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United States Court of Appeals,Ninth Circuit.

Harpinder SINGH, Petitioner-Appellant-Cross-Appellee, v. David ILCHERT, District Director, INS, Respondent-Appellee-Cross-Appellant.

Nos. 94-15110, 94-15111.

Decided: August 22, 1995

Before:  GOODWIN and SCHROEDER, Circuit Judges, and TASHIMA *, District Judge. Ellen Sue Shapiro,Office of Immigration Litigation, U.S. Dept. of Justice, Washington, DC, and John B. Bartos, Asst. U.S. Atty., Los Angeles, CA, for respondent-appellee-cross-appellant. Robert B. Jobe, Jobe & Belrod, San Francisco, CA, for petitioner-appellant-cross-appellee.


Petitioner-appellee Harpinder Singh is a Sikh who attempted to enter this country illegally from India.   He filed a habeas corpus petition in district court after the Board of Immigration Appeals (“BIA”) deemed him excludable and denied his applications for asylum pursuant to 8 U.S.C. §§ 1101(a) & 1158(a) and withholding of deportation pursuant to 8 U.S.C. § 1253(h).   The district court held that Singh had established that he had suffered past persecution on account of political opinion within the meaning of the applicable statutes and Ninth Circuit case law and remanded to the BIA for further proceedings.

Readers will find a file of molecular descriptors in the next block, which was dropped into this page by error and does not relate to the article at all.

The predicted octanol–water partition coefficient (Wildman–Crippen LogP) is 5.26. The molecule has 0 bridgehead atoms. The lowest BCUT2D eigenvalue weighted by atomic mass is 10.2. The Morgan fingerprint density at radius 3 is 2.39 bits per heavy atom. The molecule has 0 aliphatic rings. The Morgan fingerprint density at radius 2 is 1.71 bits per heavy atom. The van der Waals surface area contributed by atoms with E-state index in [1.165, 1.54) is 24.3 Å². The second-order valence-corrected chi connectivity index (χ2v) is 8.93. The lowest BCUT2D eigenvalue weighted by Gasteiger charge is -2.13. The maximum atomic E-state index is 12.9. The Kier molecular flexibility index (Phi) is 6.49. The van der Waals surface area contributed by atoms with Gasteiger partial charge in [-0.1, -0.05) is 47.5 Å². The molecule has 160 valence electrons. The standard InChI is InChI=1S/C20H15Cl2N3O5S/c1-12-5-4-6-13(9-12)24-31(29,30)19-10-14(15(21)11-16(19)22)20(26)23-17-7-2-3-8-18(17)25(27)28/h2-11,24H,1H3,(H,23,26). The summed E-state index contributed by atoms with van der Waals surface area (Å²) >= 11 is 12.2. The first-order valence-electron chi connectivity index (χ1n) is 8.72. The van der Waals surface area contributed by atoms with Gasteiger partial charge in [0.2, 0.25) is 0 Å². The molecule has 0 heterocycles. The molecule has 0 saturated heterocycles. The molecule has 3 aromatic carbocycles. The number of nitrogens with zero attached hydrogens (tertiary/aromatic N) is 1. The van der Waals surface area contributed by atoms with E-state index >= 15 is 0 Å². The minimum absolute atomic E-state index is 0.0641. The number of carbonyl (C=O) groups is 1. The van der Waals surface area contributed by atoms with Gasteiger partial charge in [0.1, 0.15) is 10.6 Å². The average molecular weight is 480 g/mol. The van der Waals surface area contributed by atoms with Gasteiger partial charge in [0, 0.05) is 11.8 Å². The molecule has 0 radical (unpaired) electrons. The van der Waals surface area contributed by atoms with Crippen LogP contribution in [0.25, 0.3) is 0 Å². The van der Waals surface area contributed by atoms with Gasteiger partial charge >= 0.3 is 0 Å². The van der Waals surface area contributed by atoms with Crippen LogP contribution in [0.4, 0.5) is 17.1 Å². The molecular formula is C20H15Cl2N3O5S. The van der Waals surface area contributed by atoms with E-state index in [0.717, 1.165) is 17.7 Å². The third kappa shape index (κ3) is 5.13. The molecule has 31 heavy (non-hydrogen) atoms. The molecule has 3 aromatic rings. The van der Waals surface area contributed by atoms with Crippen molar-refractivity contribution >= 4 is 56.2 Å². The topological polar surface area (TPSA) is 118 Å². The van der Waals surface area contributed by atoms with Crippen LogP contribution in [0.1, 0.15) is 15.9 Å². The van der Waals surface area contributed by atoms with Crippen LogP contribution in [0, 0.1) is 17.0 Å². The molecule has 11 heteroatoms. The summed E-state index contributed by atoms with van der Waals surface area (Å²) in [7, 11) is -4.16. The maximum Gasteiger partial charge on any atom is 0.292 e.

Two principal questions are presented in the government's appeal.   The first is whether the district court erred when it rejected the BIA's position that a person who suffered torture at the hands of police, as a result of his suspected association with separatist Sikh militants, had not suffered persecution on account of political opinion within the meaning of 8 U.S.C. § 1101(a)(42)(A).   The second is whether the BIA violated applicable law when it required the applicant to establish a fear of country-wide persecution.   The second issue has recently been decided adversely to the government in Singh v. Moschorak, 53 F.3d 1031, 1034 (9th Cir.1995).   We have jurisdiction under 28 U.S.C. § 2253 and affirm the district court's holding that under the correct legal standards, Singh showed a well-founded fear of persecution on account of political opinion and thus is eligible for asylum consideration by the BIA.   We further hold that Singh has established a “clear probability” of future persecution and has thus met the stricter standard for mandatory withholding of deportation.


The facts of Singh's case are drawn from the district court's statement of facts in its order granting Singh's petition for habeas corpus, which in turn is based on Singh's testimony before the Immigration Judge (“IJ”).   The IJ expressly found the material elements of that testimony credible.